The Bay of Antofagasta and study sites

The Bay of Antofagasta (23°36′S; 70°24′W) is a semi enclosed upwelling-shadow [36] embayment of about 70 km in length, with a 35 km wide southern facing mouth, between Punta Tetas in the north and Punta Coloso in the south (see oceanographic characteristics in [37]). The southeastern shore of the bay shows extended exposed intertidal flat rock platforms. The majority of the platforms in the area are reddish-brown continental sedimentary rocks, belonging to the Coloso formation, from the upper Jurassic or lower Cretaceous and to a lesser extent granitic rocks [38]. At Antofagasta there is a homogeneous semidiurnal tidal regime with a maximum extension of 1.68 to 1.78 m and all intertidal monitoring was done during diurnal low tides ranging between 0.20–0.40 m [39]. Our study area of 12.5 km is located along the southeastern shore of the bay: i) Asociación de Automovilistas de Antofagasta (AAA, 23°42′50″S; 70°25′43″W), ii) Llacolen (23°42′49″S; 70°26′00″W), iii) El Way (23°44″12″S, 70°26′ 28″W), iv) Caleta Coloso (23°45′23″S; 70°27′31″W), v) Minera Escondida Limitada at Punta Coloso (MEL, 23°45′17″S; 70°28′02″W), vi) Outside MEL (23°45′39″S; 70°28′21″W), vii) El Lenguado (23°46′12″S; 70°28′28″W), and viii) La Mina (23°46″42″S; 70°29′03″W) (Fig. 1). Sites were monitored monthly (1993–1994) and sporadically, 3–9 times per year (1997–2014) by a research team (same leader, JCC). Between 1989–1997 the rocky shore of MEL, approximately 2.5 km in length, was protected and fenced by the mining company and only occasional unauthorized visits by food-gathers were reported [40].

Figure 1. Map of the Bay of Antofagasta depicting the working area and main locations (see further details in reference 37).

Intertidal zonation in the bay and long-term monitoring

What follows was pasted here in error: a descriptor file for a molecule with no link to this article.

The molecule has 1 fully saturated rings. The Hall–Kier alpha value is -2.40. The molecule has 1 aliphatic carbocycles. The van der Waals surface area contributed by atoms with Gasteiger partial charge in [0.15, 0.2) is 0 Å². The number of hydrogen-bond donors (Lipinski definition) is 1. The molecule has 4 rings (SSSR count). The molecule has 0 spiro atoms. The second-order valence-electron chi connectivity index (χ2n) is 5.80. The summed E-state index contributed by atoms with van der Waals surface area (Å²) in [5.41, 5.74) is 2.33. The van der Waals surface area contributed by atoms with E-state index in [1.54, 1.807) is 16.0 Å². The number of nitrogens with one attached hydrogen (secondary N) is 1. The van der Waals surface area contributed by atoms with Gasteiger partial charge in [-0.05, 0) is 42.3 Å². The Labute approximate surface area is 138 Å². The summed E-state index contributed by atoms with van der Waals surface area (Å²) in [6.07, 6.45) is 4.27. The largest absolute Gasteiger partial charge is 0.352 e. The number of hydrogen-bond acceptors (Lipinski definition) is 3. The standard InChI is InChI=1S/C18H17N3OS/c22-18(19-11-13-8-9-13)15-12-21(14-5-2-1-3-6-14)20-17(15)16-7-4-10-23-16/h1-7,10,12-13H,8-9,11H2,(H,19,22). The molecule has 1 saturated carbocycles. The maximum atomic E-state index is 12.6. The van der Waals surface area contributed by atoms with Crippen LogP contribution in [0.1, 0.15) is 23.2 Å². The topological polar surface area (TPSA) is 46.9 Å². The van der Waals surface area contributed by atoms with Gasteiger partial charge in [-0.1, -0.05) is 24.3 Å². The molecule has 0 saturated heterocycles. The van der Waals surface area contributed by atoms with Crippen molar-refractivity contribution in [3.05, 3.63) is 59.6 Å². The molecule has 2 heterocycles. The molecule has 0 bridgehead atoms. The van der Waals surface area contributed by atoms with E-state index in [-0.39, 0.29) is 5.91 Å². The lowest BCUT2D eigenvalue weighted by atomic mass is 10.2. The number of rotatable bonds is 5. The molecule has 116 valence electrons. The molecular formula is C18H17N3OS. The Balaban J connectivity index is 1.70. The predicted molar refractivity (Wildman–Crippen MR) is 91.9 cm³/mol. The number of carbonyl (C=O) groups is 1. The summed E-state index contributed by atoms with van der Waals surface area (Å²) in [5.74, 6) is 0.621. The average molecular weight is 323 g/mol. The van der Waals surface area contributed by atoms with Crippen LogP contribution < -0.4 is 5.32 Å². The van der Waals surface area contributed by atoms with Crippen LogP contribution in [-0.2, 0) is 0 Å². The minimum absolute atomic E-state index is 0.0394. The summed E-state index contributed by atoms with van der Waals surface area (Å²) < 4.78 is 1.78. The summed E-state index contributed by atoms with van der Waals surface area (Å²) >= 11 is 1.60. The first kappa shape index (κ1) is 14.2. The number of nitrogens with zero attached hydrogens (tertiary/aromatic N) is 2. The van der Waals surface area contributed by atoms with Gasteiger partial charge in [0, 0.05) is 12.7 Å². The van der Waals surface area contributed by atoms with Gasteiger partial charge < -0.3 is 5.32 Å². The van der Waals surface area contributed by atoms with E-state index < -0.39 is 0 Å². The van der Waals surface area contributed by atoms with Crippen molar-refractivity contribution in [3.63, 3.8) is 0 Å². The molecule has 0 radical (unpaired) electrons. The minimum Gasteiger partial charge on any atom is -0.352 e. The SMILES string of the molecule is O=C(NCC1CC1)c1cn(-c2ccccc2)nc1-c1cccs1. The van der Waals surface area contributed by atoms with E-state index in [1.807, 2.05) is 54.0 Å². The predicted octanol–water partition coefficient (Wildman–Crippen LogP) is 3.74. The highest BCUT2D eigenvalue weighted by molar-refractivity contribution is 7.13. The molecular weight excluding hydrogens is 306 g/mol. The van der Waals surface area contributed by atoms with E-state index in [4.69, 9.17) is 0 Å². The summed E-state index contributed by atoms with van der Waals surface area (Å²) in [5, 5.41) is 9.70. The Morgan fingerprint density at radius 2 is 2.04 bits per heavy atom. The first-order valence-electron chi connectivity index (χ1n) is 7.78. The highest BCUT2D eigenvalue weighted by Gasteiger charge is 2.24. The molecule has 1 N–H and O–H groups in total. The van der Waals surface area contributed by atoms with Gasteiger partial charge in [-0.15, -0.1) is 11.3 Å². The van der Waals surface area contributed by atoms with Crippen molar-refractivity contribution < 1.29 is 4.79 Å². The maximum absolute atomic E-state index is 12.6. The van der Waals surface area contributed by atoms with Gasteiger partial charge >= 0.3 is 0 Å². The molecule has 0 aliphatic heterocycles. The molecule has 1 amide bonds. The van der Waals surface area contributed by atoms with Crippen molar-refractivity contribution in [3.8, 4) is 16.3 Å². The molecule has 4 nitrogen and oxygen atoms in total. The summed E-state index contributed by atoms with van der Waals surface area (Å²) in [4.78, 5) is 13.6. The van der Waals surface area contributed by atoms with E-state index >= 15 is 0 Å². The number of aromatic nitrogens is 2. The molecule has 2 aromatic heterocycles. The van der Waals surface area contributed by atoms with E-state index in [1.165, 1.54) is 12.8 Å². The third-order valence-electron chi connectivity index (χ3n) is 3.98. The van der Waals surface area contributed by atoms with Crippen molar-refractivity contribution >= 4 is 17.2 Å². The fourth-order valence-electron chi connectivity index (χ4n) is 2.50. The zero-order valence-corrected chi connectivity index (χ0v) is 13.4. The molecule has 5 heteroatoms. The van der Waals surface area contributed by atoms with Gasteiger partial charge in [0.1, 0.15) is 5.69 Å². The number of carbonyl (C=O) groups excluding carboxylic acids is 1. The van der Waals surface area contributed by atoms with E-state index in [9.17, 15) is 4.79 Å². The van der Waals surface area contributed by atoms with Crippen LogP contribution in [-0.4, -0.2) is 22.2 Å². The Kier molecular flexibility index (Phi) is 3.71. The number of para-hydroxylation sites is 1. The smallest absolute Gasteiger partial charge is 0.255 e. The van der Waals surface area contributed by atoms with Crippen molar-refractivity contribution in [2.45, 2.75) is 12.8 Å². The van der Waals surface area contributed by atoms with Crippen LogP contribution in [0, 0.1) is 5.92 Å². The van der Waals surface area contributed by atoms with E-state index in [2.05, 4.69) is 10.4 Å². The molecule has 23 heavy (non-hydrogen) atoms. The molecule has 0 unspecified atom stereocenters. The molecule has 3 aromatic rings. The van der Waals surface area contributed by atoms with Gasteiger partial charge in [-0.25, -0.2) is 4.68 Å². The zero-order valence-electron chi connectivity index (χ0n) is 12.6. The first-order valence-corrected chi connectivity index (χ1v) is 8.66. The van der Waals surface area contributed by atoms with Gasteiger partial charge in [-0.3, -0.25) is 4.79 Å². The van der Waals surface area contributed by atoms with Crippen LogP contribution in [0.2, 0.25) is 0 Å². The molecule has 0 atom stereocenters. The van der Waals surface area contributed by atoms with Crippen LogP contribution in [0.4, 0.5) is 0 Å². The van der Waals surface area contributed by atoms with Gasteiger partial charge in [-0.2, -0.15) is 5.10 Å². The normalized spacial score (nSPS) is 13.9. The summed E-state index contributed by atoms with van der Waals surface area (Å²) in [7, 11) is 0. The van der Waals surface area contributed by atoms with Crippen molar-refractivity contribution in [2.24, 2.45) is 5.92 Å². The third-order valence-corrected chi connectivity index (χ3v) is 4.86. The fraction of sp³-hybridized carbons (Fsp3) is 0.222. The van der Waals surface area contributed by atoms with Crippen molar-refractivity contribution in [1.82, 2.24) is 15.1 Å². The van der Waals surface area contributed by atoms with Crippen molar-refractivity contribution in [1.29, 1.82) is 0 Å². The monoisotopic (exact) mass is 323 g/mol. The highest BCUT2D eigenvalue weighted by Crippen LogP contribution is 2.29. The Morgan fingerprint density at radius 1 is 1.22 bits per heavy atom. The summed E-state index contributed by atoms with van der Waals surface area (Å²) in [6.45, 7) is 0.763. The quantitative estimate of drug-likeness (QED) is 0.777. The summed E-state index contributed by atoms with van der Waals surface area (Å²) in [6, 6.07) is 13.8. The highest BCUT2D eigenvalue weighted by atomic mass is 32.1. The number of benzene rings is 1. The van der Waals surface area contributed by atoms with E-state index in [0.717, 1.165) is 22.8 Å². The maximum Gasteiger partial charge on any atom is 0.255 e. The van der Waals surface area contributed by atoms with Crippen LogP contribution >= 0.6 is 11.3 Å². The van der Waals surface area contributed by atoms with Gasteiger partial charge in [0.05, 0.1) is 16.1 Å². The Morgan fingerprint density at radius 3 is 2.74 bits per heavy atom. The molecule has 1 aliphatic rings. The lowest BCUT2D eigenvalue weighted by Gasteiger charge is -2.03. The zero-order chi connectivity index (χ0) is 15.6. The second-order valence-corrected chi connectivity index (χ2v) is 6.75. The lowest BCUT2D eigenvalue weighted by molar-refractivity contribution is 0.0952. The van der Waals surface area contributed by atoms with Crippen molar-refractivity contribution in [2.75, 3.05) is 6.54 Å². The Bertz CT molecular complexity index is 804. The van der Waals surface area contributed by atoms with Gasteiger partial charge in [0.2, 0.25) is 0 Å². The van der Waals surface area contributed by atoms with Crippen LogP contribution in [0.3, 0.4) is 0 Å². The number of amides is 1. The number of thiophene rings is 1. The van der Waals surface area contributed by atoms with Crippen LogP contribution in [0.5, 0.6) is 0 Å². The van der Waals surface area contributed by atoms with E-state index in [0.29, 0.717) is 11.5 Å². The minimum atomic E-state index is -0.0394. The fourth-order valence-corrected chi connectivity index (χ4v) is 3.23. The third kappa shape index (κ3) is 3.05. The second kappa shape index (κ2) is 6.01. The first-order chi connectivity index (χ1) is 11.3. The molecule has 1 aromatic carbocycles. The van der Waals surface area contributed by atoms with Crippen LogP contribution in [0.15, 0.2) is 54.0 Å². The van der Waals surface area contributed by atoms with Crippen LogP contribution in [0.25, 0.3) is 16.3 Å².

The intertidal zonation pattern inside the Bay of Antofagasta, described for the first time in 1959 [41] is unique in Chile [42]. The upper intertidal band (covered only during high tide) consists of 90–95% bare rock and is characterized by abundant populations of the littorinids Nodilittorina araucana and Nodilittorina peruviana. Moving down-shore there is an intertidal mid-upper band dominated by dense tridimensional matrices of the mussel P. purpuratus [43], with a marked and constant landward limit (long-term observations using stainless hex head screw-bolts), likely set by exposure tolerance during low tides. Patches of the barnacles Jehlius cirratus and Notochthamalus scabrosus and algae such as Ulva spp., Centroceras spp., Ceramium spp. and Colpomenia spp. are also present. Lower down the mid-low band is dominated by dense matrices of the tunicate Pyura praeputialis that are frequently covered by an abundant growth of Ulva spp. (Fig. 2e). The height above sea level of the mid-intertidal P. praeputialis band in the different sampling sites ranged between 0.68 and 0.86 m above zero datum. The seaward limit is defined by the primary substratum cover of lithothamnioid/melobesioid algae (Sinarthrophyton spp., Lithophyllum spp.) and the barnacle Australomegabalanus psittacus [44]. The P. praeputialis population structure, biomass and physical characteristics of matrices have been described [45], [46].

Figure 2. Pyura praeputialis.

Photographic record of two extracting tools: (a) knife. (b) hand saw-blade. After the tough tunic is cut the top tunic is opened by hand to remove the edible parts or siphons (S). (c). The basal tunic (Bt) including the remains of the internal visceral tissues (V) and the top tunic (Tt) still connected with the basal tunic remains attached to the rocky substrate. (d) Only the upper parts of the soft tissues, mainly the siphons (S) are retrieved for consumption. (e) After a few hours local birds, fishes and wave action will remove the flesh and only the remains of contiguous tunics are observed. The green coloration (white arrow) on top of the matrices are the green algae Ulva spp. that grow on the siphonal zone of the tunicates. The scale bars  = 5 cm (c),  = 2 cm (d) and  = 10 cm (e).

Long-term changes in tunicate band width